Monday, September 6, 2010

Chattooga River Backpack

Over Labor Day, my hiking partner, Still Waters, and I backpacked for two nights on the Chattooga Trail sections 1 and 2, from the 76 bridge to the 28 bridge (19.2 miles total). This was a fairly gentle section, with just a few hills, and soft trail padded with pine needles ("every footfall is a pleasure").  Despite the holiday weekend, few other backpackers were out, and only the 0.5 miles around the road crossings were busy.

I noticed that I pushed myself hard on this trip. I'd fly down the trail, thinking about how I need to be strong for next spring. I also practiced pushing myself when I was tired: in the afternoon of the second day, after filling up my water containers at a nice spring, I struggled climbing the steepest uphill section of the trip. Normally, I bound up hills. But this time, the extra weight in my pack was a huge burden. So, I kept saying to myself-- pretend your pack is heavy with a resupply out on the AT-- find those extra energy reserves! And I could feel the energy flow and my pace quicken, the muscles responding, and the confidence surging within me-- that I CAN DO IT!

What's cookin'?
Cooler temperatures this trip provided plenty of practice staying warm. I have two sets of clothes-- one for hiking and one for sleeping, and I struggle with figuring out when to change. There is a tradeoff: my hiking clothes are wet with sweat, so I want to change right when I get into camp. But then I need to avoid getting them dirty too (especially with food smells that might attract critters), so sometimes I don't want to change until after I've eaten. This time, there was another consideration-- Still Waters built a fire, so we could dry out our wet clothes, so I decided to change. The steam rose out of our socks, bandannas, and bras as we hung them over the fire, and we joked about how we were roasting our clothes for dinner!

Sunrise over the Chattooga
I tested out two new pieces of gear:

First, I love my Blackbird hammock!  I fell asleep instantly, though I woke up more than usual when I had to turn over because I'm still learning how to find the "sweet spots".  It took me a while to learn to sleep soundly in my tent too. There was no shortage of suitable trees and it set up easily. The best part is all my stuff stays cleaner because I'm out of the dirt. Since there was no chance of rain in the forecast, I didn't pitch the tarp, and so enjoyed looking at the stars and watching the sunset and sunrise from the warmth of my sleeping bag.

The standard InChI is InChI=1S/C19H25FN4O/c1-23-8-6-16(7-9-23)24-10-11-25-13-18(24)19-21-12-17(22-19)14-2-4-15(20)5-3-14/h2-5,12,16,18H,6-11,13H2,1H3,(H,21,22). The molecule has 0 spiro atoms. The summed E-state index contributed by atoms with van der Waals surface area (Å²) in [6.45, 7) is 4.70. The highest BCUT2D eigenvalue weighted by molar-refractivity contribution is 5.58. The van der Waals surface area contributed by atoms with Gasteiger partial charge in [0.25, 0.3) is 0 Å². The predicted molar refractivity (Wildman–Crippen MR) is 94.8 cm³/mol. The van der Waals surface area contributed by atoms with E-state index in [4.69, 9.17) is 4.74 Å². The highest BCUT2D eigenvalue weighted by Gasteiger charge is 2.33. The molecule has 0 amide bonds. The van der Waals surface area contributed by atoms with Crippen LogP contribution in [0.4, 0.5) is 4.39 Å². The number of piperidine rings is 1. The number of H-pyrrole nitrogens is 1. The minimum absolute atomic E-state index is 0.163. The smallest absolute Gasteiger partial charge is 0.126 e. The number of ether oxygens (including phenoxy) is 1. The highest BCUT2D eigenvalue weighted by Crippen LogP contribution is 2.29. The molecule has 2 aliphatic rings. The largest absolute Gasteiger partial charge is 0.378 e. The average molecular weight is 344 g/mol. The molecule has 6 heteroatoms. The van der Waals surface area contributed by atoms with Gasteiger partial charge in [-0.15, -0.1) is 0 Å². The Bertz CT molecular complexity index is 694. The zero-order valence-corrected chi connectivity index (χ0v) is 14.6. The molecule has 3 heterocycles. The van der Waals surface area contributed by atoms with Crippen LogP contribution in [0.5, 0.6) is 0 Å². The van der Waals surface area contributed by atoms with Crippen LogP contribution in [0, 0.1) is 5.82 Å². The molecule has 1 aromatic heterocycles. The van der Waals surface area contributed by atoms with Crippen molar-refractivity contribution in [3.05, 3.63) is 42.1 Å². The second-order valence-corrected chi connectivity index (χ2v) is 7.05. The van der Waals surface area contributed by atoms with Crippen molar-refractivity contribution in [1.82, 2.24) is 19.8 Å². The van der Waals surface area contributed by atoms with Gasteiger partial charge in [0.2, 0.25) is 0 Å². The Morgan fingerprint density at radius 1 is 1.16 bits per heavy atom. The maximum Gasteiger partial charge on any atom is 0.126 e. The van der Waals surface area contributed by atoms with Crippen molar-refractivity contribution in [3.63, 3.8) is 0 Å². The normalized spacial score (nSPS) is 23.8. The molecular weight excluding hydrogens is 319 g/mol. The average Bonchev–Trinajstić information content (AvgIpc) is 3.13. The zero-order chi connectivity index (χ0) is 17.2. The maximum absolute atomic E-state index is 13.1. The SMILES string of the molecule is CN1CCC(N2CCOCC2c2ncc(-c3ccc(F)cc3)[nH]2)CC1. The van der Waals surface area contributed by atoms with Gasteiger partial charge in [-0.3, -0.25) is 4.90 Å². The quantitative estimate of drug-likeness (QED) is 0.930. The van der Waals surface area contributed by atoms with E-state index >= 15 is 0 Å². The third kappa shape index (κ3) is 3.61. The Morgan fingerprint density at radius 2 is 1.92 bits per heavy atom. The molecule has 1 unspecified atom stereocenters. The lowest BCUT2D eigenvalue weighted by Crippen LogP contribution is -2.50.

This was also my first trip with a steripen (4.4 oz). I switched from my trusty, bulky, heavy pump (17 oz). I'm not convinced the steripen will work as well as my pump, but hopefully I won't get sick, and I will learn to love my steripen. For me, this is a process, so I try to remember how far I've come-- my first backpacking trips, I carried in all my water from home!

I also practiced leaving some gear (intentionally) at home (with my pack down to only 26 lb pack with 3 days food and 3 L water). I missed my campshoes until Still Waters reminded me to take off my shoes and air out my feet. I propped up my bare feet on a rock, and warmed them near the fire. Worked like a charm! I also didn't bring a hat or sunglasses, which works OK for me because I usually stick to shady spots and would rather be a little uncomfortable for a short while than bring the extra stuff.

Besides gear and physical preparations, I have been thinking about practicing *how* I want to hike. My tendency is to hike fast, but I value spending the time to fully savor my surroundings. As I hike along, my eyes constantly scan for flowers, and I usually take the time to stop, investigate, and photograph those that I find. This is second nature to me, and keeps me motivated, curious, and open, and not lost in thought or mindless brain-chatter. What does not come as naturally for me is stopping and sitting down, just to look around. On the second day of the trip after lunch, Still Waters wanted to stop to rest. My initial reaction was frustration, because I wanted to hurry up and get to camp. But we found a spot by the river, and while she lay down, I cooled off in the river and sat on a rock, watching the water flow and a flock of geese, being aware of the changing seasons. It reminded me that this is a valuable skill to have-- being still and just observing. One of my reasons to hike long-distance is that I believe in the personal transformation that happens during this process. I have noticed that the quality of my thinking can be enhanced when I am simply sitting and being still.

Nature notes:
Spotted many wispy white featherbells, a type of lily.
Cardinal flower along the river.
Orange fringed orchid was past it's prime, battered and dried out. Still excited to find it.

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